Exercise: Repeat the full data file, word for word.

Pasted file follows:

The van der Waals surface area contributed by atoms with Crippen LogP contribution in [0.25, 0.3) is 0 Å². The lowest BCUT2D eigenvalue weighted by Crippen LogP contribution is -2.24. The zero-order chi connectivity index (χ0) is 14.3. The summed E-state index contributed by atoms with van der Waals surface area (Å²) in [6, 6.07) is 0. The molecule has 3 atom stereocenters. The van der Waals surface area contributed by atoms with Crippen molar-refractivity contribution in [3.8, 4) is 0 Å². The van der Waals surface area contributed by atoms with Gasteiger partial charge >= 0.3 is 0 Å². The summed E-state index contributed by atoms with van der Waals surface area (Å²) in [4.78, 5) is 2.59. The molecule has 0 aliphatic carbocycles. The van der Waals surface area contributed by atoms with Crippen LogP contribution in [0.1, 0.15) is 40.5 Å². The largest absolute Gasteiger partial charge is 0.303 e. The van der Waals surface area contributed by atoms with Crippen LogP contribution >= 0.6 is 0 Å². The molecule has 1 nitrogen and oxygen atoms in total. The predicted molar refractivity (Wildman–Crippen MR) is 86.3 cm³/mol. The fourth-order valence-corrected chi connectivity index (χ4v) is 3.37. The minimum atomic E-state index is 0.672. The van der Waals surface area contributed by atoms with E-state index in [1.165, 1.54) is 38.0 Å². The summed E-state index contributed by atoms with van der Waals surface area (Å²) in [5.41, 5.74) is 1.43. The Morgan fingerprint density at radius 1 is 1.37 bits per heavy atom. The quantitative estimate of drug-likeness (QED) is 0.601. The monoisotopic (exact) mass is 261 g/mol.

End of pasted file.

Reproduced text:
The van der Waals surface area contributed by atoms with Crippen LogP contribution in [0.25, 0.3) is 0 Å². The lowest BCUT2D eigenvalue weighted by Crippen LogP contribution is -2.24. The zero-order chi connectivity index (χ0) is 14.3. The summed E-state index contributed by atoms with van der Waals surface area (Å²) in [6, 6.07) is 0. The molecule has 3 atom stereocenters. The van der Waals surface area contributed by atoms with Crippen molar-refractivity contribution in [3.8, 4) is 0 Å². The van der Waals surface area contributed by atoms with Gasteiger partial charge >= 0.3 is 0 Å². The summed E-state index contributed by atoms with van der Waals surface area (Å²) in [4.78, 5) is 2.59. The molecule has 0 aliphatic carbocycles. The van der Waals surface area contributed by atoms with Crippen LogP contribution in [0.1, 0.15) is 40.5 Å². The largest absolute Gasteiger partial charge is 0.303 e. The van der Waals surface area contributed by atoms with Crippen LogP contribution >= 0.6 is 0 Å². The molecule has 1 nitrogen and oxygen atoms in total. The predicted molar refractivity (Wildman–Crippen MR) is 86.3 cm³/mol. The fourth-order valence-corrected chi connectivity index (χ4v) is 3.37. The minimum atomic E-state index is 0.672. The van der Waals surface area contributed by atoms with E-state index in [1.165, 1.54) is 38.0 Å². The summed E-state index contributed by atoms with van der Waals surface area (Å²) in [5.41, 5.74) is 1.43. The Morgan fingerprint density at radius 1 is 1.37 bits per heavy atom. The quantitative estimate of drug-likeness (QED) is 0.601. The monoisotopic (exact) mass is 261 g/mol.